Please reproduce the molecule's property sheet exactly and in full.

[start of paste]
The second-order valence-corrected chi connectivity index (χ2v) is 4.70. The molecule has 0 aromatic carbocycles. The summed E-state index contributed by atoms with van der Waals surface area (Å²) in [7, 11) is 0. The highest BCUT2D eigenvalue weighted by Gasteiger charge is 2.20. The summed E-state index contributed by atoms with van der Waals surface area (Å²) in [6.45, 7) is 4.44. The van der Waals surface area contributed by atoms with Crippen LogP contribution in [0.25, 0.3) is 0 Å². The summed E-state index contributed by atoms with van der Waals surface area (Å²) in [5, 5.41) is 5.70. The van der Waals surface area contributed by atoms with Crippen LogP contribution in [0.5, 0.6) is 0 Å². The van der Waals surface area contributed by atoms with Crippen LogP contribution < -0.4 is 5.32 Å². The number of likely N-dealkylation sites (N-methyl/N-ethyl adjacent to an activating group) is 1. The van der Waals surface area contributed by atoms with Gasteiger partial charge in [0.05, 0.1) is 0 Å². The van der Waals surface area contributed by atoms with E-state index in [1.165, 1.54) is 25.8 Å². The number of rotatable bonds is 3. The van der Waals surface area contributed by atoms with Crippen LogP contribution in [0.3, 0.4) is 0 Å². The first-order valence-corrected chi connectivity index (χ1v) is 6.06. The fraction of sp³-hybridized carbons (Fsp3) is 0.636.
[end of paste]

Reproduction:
The second-order valence-corrected chi connectivity index (χ2v) is 4.70. The molecule has 0 aromatic carbocycles. The summed E-state index contributed by atoms with van der Waals surface area (Å²) in [7, 11) is 0. The highest BCUT2D eigenvalue weighted by Gasteiger charge is 2.20. The summed E-state index contributed by atoms with van der Waals surface area (Å²) in [6.45, 7) is 4.44. The van der Waals surface area contributed by atoms with Crippen LogP contribution in [0.25, 0.3) is 0 Å². The summed E-state index contributed by atoms with van der Waals surface area (Å²) in [5, 5.41) is 5.70. The van der Waals surface area contributed by atoms with Crippen LogP contribution in [0.5, 0.6) is 0 Å². The van der Waals surface area contributed by atoms with Crippen LogP contribution < -0.4 is 5.32 Å². The number of likely N-dealkylation sites (N-methyl/N-ethyl adjacent to an activating group) is 1. The van der Waals surface area contributed by atoms with Gasteiger partial charge in [0.05, 0.1) is 0 Å². The van der Waals surface area contributed by atoms with E-state index in [1.165, 1.54) is 25.8 Å². The number of rotatable bonds is 3. The van der Waals surface area contributed by atoms with Crippen LogP contribution in [0.3, 0.4) is 0 Å². The first-order valence-corrected chi connectivity index (χ1v) is 6.06. The fraction of sp³-hybridized carbons (Fsp3) is 0.636.